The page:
Defense attorneys may request a mitigation or resentencing evaluation to explore mitigating factors that may provide a humanizing narrative of the defendant's life. The purpose of a mitigation evaluation is not to determine the defendant's criminal culpability but to investigate whether developmental and psychological factors reduce the defendant's moral culpability. The concept of moral culpability, foundational to mitigation evaluations, acknowledges that we do not arrive at our decisions based on equivalent psychological capacities and resources. Alternatively, the "degree of choice" a defendant exhibits during offense conduct is significantly influenced by biological, neurodevelopmental, and psychosocial factors.
In cases of youthful offenders, our experts carefully consider the impact of incomplete brain development on the defendant’s offense conduct. Brain architecture and connectivity do not fully develop until age 25, rendering the thinking and brain processes of youthful offenders fundamentally distinct from adults over the age of 25. In regions including the frontal lobes, immature brain development is significantly implicated in crime-related factors, including impulse control, values, judgment, empathy, emotional regulation, and the capacity to consider long-term consequences.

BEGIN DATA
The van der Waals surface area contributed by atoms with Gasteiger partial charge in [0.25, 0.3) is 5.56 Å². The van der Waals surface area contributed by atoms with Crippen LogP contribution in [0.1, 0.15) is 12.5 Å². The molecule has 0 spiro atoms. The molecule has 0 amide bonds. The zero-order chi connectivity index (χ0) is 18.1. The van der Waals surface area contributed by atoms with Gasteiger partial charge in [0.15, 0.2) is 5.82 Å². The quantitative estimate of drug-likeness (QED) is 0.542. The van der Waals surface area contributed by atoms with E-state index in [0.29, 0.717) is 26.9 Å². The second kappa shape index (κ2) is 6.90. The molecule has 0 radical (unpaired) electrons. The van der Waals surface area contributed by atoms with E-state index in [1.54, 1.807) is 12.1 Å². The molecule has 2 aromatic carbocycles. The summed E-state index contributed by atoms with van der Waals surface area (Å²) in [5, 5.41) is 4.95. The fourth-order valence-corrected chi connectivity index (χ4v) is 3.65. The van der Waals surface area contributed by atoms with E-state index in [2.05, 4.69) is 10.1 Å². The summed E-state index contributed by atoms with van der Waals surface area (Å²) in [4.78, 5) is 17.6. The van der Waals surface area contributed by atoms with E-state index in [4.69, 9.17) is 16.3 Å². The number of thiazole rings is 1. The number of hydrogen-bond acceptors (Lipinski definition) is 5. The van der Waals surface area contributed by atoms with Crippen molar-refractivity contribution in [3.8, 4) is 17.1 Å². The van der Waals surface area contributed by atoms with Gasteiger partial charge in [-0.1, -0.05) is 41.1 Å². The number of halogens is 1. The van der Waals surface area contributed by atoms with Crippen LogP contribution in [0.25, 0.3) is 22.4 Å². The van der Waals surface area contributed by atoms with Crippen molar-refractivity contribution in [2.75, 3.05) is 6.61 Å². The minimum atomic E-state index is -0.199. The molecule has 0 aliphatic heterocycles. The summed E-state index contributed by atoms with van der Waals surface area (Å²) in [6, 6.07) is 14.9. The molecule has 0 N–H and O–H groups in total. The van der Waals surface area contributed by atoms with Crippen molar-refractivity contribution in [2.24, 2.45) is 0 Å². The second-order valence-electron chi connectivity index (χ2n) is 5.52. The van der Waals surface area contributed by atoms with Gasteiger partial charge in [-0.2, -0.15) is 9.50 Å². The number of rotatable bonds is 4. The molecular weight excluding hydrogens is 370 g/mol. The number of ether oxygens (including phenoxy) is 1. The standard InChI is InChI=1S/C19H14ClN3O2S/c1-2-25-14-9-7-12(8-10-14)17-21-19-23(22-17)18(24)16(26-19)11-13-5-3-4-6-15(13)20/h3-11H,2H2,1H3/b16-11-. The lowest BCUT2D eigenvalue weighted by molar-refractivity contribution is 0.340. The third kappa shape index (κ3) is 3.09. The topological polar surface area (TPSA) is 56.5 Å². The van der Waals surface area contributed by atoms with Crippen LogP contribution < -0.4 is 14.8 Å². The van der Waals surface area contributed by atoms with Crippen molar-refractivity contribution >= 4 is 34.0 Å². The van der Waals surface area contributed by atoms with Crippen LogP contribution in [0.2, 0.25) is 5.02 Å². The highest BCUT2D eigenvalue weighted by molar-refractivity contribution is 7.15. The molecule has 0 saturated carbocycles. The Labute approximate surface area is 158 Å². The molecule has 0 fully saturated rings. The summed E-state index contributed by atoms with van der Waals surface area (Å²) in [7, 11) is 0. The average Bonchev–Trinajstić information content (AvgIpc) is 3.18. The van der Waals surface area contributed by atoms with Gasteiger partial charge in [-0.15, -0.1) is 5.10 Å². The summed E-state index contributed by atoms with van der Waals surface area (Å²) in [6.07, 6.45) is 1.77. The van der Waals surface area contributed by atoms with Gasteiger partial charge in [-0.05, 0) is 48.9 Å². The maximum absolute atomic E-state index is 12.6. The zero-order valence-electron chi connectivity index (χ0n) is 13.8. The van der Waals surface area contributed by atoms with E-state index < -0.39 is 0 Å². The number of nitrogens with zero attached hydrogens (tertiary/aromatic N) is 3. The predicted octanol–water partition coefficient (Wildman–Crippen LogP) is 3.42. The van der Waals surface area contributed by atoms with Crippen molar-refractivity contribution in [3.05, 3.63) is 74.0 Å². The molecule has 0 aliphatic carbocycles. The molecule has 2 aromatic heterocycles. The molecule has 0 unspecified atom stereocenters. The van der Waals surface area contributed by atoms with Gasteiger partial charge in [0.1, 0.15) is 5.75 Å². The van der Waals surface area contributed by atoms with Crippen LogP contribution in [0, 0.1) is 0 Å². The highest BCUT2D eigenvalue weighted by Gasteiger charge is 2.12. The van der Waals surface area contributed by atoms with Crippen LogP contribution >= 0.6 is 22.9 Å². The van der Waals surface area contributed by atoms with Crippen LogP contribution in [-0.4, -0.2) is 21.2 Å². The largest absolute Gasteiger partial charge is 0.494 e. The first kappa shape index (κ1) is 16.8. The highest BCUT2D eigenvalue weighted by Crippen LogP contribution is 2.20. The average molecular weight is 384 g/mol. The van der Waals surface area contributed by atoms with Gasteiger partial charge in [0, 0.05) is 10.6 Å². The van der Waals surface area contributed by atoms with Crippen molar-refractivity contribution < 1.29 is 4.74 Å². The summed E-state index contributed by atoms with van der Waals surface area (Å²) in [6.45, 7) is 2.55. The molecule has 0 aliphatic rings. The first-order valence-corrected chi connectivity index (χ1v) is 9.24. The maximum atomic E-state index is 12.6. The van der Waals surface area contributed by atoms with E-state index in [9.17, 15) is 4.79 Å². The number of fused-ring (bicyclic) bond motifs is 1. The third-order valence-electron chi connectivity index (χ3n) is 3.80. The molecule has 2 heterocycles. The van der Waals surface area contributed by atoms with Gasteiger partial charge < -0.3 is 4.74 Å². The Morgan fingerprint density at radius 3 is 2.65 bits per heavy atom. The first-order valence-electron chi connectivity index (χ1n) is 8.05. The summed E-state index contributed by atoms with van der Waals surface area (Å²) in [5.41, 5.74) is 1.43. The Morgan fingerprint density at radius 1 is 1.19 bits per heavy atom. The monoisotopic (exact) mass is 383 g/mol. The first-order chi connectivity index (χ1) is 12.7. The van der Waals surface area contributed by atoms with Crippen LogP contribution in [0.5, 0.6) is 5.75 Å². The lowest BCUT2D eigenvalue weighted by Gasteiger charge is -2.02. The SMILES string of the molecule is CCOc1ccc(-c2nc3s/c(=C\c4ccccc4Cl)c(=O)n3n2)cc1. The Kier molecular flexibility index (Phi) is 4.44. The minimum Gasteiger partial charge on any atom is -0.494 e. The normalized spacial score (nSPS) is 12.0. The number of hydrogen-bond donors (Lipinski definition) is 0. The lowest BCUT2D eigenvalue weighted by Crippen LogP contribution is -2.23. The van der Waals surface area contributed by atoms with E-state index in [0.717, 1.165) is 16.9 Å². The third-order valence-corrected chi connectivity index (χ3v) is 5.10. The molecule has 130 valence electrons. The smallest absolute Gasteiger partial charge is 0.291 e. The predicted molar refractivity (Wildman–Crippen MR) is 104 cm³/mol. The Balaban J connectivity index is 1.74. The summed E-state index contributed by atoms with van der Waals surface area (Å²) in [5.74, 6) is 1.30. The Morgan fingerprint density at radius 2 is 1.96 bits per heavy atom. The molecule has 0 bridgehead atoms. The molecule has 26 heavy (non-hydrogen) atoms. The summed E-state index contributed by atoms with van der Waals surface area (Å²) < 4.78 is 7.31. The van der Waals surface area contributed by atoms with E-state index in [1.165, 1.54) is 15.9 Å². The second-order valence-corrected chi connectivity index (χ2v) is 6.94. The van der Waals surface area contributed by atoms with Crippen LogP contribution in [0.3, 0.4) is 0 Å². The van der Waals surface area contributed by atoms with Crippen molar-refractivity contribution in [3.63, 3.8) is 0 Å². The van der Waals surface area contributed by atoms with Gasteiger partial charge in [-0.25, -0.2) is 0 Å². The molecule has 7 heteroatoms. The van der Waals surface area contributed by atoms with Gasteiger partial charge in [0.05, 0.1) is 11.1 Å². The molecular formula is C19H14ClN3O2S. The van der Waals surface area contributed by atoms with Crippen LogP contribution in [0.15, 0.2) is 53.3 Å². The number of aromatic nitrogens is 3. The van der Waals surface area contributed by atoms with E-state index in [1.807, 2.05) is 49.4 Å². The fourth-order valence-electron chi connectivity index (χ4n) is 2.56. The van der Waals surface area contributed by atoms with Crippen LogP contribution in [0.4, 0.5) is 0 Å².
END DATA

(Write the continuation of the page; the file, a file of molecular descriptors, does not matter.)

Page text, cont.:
Youthful offender brain immaturity may interact synergistically with neurodevelopmental and psychosocial factors to dramatically reduce the offender’s maturity and degree of choice when engaging in criminal activity. Thus, a youthful offender mitigation evaluation requires a careful investigation of potential neurodevelopmental and psychosocial factors that increase the risk for violence, including, but not limited to, in-utero drug and alcohol exposure, pre-mature birth, brain injuries, malnutrition, family dysfunction, psychological trauma, mental illness, and substance abuse.